Archive - Feb 2010 - Editorial
New Hampshire was a key to the Democratic resurgence from 2004 to 2008. John Kerry won the state in the 2004 presidential election, the same year Democrat John Lynch defeated a Republican incumbent to become New Hampshire’s governor. In 2006, Democrats Paul Hodes and Carol Shea-Porter defeated incumbent Republicans to win New Hampshire’s two congressional seats. In November 2008, Barack Obama won New Hampshire, while Democrat Jeanne Shaheen defeated incumbent Republican U.S. Sen. John Sununu.
The state’s school finance laws are again under public scrutiny because of escalating property taxes even in the face of declining school budgets. Politicians and residents opposed to Act 60 and Act 68 have been quick to pounce on the legislation’s shortcomings and demand reform, or use the issue to fan the fires of discontent to gain favor (by virtue of a public disconnect with reality) among voters.
Along with this hoopla comes the inevitable lament that the finance laws are overly complex and we need to simplify the system.
Measures taken by the Middlebury selectboard to encourage Green Mountain Beverage to expand here, rather than move out of town, are to be applauded. More importantly, such measures should be encouraged and supported by Middlebury taxpayers for reasons that can be summed up quite simply: a stable or growing population helps support the town’s existing infrastructure by spreading the tax burden, lowers taxes and fees (such as water and sewer rates) per capita, and provides needed commerce for area businesses and services. The opposite leads to community decline.
Shortly after a Jan. 12 earthquake devastated the Caribbean country of Haiti, I earned myself a new nickname in the office: “Haiti Katie.” (Granted, I’d divvied up the duty of covering the local angle on the disaster with reporter John Flowers, but “Haiti John” just didn’t have the same ring to it.)
They say everyone has skeletons in their closet. I probably would, too, but I just don’t have the room.
My bedroom closet is packed right now. I’ve been meaning to clean it for months, but you know how busy Vermont winters are. Most nights and weekends I’m out straight watching TV and sleeping.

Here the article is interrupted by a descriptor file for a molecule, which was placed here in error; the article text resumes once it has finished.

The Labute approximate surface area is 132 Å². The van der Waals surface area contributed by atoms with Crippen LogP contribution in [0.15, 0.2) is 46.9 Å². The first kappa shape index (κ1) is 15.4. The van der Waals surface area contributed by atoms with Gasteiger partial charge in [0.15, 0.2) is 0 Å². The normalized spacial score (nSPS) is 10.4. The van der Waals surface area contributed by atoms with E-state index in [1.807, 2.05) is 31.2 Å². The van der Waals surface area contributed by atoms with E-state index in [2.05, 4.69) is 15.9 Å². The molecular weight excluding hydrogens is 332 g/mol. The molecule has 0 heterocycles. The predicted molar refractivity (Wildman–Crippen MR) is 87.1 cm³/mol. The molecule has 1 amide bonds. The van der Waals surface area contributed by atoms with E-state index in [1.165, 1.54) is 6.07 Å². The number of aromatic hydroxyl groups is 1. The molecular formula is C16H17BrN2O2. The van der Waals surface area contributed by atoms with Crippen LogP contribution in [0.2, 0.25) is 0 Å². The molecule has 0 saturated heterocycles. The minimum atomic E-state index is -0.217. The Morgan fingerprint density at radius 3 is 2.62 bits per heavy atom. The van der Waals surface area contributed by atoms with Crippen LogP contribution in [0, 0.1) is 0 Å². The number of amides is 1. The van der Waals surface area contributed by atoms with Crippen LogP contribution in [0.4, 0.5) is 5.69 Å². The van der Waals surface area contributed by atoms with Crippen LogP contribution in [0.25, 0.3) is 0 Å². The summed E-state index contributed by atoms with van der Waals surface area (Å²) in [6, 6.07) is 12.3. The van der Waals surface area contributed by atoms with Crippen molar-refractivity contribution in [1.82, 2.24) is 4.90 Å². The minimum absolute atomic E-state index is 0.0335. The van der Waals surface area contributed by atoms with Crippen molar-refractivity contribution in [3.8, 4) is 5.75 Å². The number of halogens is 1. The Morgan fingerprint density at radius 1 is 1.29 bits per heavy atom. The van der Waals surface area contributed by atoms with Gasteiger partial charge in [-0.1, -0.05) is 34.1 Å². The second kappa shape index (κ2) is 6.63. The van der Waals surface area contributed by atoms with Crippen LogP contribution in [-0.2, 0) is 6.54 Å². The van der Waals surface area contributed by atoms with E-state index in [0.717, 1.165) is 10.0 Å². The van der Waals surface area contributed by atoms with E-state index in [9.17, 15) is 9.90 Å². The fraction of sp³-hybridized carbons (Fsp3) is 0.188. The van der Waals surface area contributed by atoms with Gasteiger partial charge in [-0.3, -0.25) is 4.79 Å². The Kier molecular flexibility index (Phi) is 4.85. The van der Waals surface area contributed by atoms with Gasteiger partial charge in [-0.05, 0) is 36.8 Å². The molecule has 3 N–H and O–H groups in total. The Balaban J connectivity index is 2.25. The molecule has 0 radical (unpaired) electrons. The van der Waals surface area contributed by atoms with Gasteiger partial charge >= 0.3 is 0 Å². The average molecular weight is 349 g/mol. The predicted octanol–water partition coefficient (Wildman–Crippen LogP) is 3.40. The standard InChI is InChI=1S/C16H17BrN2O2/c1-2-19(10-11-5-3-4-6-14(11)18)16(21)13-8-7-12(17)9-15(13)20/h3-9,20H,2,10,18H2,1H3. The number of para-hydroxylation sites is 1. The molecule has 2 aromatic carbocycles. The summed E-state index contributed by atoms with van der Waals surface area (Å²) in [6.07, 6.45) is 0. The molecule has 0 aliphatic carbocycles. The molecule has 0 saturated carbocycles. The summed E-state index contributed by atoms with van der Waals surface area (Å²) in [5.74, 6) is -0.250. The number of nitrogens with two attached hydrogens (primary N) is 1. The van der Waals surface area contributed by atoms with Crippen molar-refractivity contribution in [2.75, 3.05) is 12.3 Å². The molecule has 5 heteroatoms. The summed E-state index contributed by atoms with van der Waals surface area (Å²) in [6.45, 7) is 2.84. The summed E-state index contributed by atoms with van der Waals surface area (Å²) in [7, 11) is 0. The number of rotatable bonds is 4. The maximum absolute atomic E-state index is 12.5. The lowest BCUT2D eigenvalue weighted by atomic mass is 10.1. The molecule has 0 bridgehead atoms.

Until recently, the closet would have been called a walk-in. Sort of. Not the kind that you actually walk into to get dressed, or the kind with a full-length mirror and floor-to-ceiling shoe racks and adequate lighting.
When life gives you lemons, the saying goes, make lemonade.
So it is that on a Sunday afternoon, instead of returning from cross-country at Rikert or snowboarding at Sugarbush, we are heading west into the sunset — to go ice skating.
The torrential rain that washed away most of winter’s snow has had one huge benefit: It flooded hayfields all over Addison County. That, combined with two weeks of frigid temperatures, created ice where once there was only snow and grassy stubble.
Vermont’s educators are the primary actors in a crucible that has the potential to reframe the state’s social and economic profile. The question is whether they will embrace the need for change, or hold on to the past.
We rely on history in our search to move forward; it recounts lessons of our success and failure and is littered with the many experiments that put us here today. Some of the problems we face today result from yesterday’s solutions and literally from us waiting for a response in order to move forward. A lack of response confines us to facing the result of our current dilemma in a repetitive cycle of crisis after crisis.